Fang (2022)

Rating: B

Dir: Richard Burgin
Star: Dylan LaRay, Lynn Lowry, Jess Paul, Tom White

This makes for rather intense and uncomfortable viewing. The nearest point of comparison might be Buddy Giovinazzo’s Combat Shock. Rather than a GI pushed over the edge into insanity by his PTSD, it’s the grind of everyday life, plus some preexisting mental issues, which drive Billy Cochran (LaRay) into insanity. Some of this is just everyday static: a crappy job with a boss (White) who takes advantage of him, and co-workers with whom he has nothing in common. But the main problem is mother Gina (Lowry) who is in the late stages of Parkinson’s, and requires constant help which Billy is incapable of providing. Even the help of part-time caregiver Myra (Paul) can’t stop things from snowballing out of control.

It all hits uncomfortably close to home. My mother had a stroke a few years ago, and watching her mental faculties decline until her death in February was tough, even from a distance. My mother-in-law is also suffering from Alzheimer’s, and the mercurial moods of Gina, swinging from affection to anger, is something I cannot begin to fathom having to handle on a 24×7 basis. Billy’s implosion is entirely understandable, and almost inevitable. There is a bit of a weird subplot, where he is bitten by a rogue rodent, and imagines he starts to grow furry patches. I guess it’s a manifestation of his blossoming psycho state of mind. Though I did wonder if he was going to turn full were-rat on us.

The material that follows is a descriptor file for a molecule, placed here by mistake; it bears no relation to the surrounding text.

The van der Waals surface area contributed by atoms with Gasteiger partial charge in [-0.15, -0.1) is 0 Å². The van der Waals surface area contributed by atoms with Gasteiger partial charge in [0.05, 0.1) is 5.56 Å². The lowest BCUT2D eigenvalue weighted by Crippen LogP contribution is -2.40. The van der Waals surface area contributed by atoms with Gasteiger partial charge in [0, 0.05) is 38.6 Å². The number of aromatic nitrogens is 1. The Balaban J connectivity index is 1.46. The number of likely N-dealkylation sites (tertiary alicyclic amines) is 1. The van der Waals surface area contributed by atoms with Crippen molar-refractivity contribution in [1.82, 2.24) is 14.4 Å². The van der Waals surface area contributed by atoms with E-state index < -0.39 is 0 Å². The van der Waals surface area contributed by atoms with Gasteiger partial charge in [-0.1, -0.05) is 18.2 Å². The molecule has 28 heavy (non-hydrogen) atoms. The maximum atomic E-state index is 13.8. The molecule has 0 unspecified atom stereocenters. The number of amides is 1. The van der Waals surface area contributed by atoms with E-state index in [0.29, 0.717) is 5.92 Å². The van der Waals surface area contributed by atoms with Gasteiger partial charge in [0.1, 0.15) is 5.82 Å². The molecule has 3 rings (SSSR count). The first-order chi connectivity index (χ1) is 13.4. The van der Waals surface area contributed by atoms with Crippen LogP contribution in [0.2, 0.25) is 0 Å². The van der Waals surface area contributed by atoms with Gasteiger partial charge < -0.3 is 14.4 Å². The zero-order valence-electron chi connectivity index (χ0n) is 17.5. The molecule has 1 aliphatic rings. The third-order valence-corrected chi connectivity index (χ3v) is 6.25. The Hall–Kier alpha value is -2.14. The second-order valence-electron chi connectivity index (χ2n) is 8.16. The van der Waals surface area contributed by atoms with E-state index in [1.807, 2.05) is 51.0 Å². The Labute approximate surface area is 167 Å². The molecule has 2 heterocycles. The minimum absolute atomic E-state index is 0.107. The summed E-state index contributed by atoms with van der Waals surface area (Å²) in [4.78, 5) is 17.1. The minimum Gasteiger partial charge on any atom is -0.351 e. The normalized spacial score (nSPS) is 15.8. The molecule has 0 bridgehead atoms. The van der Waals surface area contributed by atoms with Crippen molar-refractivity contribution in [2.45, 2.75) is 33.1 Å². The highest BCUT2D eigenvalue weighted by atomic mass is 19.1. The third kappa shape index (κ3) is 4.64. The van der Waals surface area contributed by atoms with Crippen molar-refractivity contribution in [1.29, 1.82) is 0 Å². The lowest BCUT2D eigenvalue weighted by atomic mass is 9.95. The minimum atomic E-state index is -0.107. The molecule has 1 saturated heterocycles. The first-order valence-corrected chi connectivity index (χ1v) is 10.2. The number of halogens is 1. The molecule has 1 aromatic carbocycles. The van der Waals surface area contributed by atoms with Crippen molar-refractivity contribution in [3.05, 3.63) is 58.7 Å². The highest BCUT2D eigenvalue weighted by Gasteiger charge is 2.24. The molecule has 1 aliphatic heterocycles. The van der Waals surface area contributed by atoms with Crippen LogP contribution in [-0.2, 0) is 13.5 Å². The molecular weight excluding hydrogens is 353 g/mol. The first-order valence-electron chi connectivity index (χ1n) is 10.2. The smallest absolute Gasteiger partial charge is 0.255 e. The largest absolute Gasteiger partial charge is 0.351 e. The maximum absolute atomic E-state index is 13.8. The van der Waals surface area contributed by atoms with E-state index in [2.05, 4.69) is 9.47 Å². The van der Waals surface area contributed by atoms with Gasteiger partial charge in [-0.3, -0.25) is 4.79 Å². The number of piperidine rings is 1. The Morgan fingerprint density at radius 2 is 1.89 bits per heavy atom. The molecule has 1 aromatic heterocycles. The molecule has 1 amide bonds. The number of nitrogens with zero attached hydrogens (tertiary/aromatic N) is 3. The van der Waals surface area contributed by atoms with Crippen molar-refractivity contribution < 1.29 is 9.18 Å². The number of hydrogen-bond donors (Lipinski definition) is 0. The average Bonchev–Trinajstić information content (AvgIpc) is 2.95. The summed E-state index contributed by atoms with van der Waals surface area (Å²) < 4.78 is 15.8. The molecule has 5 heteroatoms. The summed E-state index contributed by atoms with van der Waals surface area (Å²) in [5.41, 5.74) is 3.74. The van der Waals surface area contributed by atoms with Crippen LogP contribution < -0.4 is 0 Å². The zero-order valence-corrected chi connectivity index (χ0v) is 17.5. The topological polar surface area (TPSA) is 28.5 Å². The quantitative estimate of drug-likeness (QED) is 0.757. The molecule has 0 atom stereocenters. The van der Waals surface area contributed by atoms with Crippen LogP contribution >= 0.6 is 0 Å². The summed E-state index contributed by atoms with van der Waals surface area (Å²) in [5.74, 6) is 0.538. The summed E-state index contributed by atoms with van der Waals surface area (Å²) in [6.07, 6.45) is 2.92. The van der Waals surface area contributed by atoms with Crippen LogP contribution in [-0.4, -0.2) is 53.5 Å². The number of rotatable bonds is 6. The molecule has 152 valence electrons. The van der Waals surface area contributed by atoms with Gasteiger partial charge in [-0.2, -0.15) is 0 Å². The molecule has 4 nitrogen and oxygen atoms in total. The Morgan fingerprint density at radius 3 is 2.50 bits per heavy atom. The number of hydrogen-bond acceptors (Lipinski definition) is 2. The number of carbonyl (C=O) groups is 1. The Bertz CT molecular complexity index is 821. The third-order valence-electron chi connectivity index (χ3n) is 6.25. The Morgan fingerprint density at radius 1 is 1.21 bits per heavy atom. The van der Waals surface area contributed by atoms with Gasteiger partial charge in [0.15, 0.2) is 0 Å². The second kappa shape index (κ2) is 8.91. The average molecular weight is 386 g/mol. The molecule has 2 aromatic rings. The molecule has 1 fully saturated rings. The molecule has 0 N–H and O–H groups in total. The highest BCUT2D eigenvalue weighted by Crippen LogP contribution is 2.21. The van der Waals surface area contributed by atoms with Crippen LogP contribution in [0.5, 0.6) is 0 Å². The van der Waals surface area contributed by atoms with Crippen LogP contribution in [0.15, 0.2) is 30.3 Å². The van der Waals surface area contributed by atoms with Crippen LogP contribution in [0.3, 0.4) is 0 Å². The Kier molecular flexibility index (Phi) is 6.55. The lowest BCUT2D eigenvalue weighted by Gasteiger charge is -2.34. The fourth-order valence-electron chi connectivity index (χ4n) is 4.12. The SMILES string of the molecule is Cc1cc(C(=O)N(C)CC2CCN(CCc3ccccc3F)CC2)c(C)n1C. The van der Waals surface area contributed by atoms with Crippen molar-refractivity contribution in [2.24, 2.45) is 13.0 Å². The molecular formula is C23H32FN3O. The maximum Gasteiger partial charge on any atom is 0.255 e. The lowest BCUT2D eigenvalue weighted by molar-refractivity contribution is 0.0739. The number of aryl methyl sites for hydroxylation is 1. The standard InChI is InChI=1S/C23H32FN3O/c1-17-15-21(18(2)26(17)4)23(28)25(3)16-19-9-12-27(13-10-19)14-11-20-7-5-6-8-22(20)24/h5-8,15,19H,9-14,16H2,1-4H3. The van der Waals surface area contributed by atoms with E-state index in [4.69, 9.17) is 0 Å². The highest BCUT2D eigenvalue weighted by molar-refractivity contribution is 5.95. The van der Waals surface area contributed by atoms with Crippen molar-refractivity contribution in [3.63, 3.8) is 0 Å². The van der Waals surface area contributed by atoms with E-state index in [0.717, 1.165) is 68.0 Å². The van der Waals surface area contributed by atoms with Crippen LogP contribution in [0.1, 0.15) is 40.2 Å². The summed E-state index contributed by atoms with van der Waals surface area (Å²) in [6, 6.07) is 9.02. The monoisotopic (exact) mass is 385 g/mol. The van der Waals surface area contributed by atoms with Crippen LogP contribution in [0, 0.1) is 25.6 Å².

Actually, based purely on the title – I knew nothing else going in – part of me was expecting a vampire movie. In the early going, there is a distinct sense of urban blight and desolation, along similar lines to Martin. As things develop though, it becomes internalized, and little micro-aggresions like his pay check not being accepted by an ATM, begin to loom ever larger. Bad decisions, like accepting Myra’s offer of Oxycontin, only compound the situation, and the signs seem to indicate the increasing inevitability of things ending badly. Billy’s decision to stage a poorly-executed burglary of his boss’s house proves to be the tipping point, and all the foreshadowing comes to pass, in a bloody, yet somehow quite poignant climax.

The film drops a lot of weight on LaRay’s shoulders, since he is in almost every scene. Most of the time, he does a decent job; there are a few moments, however, where he does appear to be too obviously “acting”, rather than being his character. The best moments are the ones shared with Lowry, whose experience means she can help carry the load, especially a frankly disturbing sequence where Gina recounts an anecdote from her beauty pageant youth. I was left with a profound respect who do have to shoulder a burden like Billy’s, suppressing their own lives so they can care for another. That is not a sentence I expected to be writing on the way into this, to put it mildly.